Thursday 23 February 2017

Kenny hopes €25 pension hike will lure 'grey vote'

Kevin Doyle

Kevin Doyle

The key element of FG’s ‘elderly package’ would be an annual €5 increase in the State pension until 2021. Photo:Depositphotos
The key element of FG’s ‘elderly package’ would be an annual €5 increase in the State pension until 2021. Photo:Depositphotos

Fine Gael will attempt to win the 'grey vote' with a package of promises that includes an extra €25 on the pension, a reduction in prescription charges and a 20pc increase in home help hours.

Taoiseach Enda Kenny will today announce a series of measures costing €870m, which will be the party's second-biggest election commitment after the abolition of the Universal Social Charge (USC).

Sources told the Irish Independent the key element of FG's 'elderly package' would be an annual €5 increase in the State pension until 2021.

This matches the promise already made by Tánaiste Joan Burton on behalf of the Labour Party.

If fulfilled, it would result in the contributory State pension rising to €258.30 a week while the non-contributory pension would reach €247 a week.

Pensioners are considered a key demographic among all the parties as they are the mostly likely cohort to actually vote on polling day.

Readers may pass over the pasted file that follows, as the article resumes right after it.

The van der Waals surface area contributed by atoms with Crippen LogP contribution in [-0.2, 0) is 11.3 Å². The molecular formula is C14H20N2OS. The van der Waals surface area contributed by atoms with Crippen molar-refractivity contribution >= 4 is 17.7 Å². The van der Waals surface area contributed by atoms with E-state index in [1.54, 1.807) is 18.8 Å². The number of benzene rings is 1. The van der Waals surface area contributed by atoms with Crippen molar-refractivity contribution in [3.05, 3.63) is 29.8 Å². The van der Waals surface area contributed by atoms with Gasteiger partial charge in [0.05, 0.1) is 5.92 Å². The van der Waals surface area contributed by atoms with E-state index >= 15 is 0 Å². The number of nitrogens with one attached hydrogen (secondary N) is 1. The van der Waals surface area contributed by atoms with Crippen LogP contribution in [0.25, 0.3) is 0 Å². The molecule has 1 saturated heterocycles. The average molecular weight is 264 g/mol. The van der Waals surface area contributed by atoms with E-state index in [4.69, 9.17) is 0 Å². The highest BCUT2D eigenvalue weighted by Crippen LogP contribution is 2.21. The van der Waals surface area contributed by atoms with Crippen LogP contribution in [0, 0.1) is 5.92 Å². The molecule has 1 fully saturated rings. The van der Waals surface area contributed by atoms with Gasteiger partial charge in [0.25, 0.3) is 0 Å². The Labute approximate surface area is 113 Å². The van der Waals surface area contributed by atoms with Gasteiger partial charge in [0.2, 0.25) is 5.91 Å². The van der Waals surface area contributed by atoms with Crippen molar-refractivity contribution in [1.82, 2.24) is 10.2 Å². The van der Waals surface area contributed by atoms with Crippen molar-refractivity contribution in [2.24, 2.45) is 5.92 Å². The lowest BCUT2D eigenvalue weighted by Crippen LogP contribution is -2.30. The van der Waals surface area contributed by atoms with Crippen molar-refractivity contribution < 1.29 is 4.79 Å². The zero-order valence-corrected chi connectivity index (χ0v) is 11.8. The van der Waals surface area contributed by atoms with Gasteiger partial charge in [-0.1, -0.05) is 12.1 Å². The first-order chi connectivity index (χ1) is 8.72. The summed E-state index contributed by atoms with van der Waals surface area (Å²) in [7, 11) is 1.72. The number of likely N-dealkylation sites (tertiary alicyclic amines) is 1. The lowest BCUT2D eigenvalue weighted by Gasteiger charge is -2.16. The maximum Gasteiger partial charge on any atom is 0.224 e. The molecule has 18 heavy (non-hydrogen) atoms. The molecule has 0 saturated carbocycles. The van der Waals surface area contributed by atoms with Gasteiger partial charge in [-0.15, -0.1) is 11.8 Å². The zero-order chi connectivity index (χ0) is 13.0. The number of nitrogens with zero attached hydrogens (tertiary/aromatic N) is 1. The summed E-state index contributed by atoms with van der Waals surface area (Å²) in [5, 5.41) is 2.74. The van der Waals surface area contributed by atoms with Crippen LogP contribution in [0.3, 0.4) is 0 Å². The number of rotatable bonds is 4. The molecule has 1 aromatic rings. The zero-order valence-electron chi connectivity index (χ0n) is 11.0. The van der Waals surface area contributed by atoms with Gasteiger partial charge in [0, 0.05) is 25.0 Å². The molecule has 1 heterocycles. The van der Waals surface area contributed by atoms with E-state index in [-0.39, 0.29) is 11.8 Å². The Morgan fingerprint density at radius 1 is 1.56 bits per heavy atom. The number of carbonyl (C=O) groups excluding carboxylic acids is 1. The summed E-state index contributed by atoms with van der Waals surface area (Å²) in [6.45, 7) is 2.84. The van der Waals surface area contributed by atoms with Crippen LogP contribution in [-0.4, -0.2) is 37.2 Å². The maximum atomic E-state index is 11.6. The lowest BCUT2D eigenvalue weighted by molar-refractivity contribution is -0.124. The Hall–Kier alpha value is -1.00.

Taoiseach Enda Kenny is expected to say today that part of Fine Gael's 'Long Term Economic Plan' is to maintain the pension at around 35pc of the average income.

He will set aside €2.2m for additional home help hours which would result in a 20pc increase in hours by 2021.

The party also plans to reduce the maximum that can be paid by a single household for prescription medicine in a month from €25 to €17.50.

Mr Kenny will make the announcement today alongside Arts Minister Heather Humphreys during a visit to the Avalon Active Age Centre in Sligo.

He is expected to say that he wants "people's older years to be better years".

During a speech in Dublin he will also attack Fianna Fáil's record in the area, pointing out that Micheál Martin's party promised to raise the pension to €300 during the 2007 election.

Instead, he will say, by 2009 they had cut the Christmas bonus - and he will cite this to argue that they have no credibility.

Mr Kenny will also say he wants older people to be confident their State entitlements are "safeguarded".

The outgoing Government announced a €3 increase to the pension in Budget 2016 but it was badly received in some quarters with advocacy groups claiming it was an attempt to buy votes.

Fianna Fáil has said if it is in the next government it would seek to raise the pension by €30 a week and the Living Alone Allowance to €15.

In its manifesto, which was launched yesterday, Sinn Féin did not commit to increasing the State pension. It is promising extra funds for the fuel and telephone allowances.

Irish Independent

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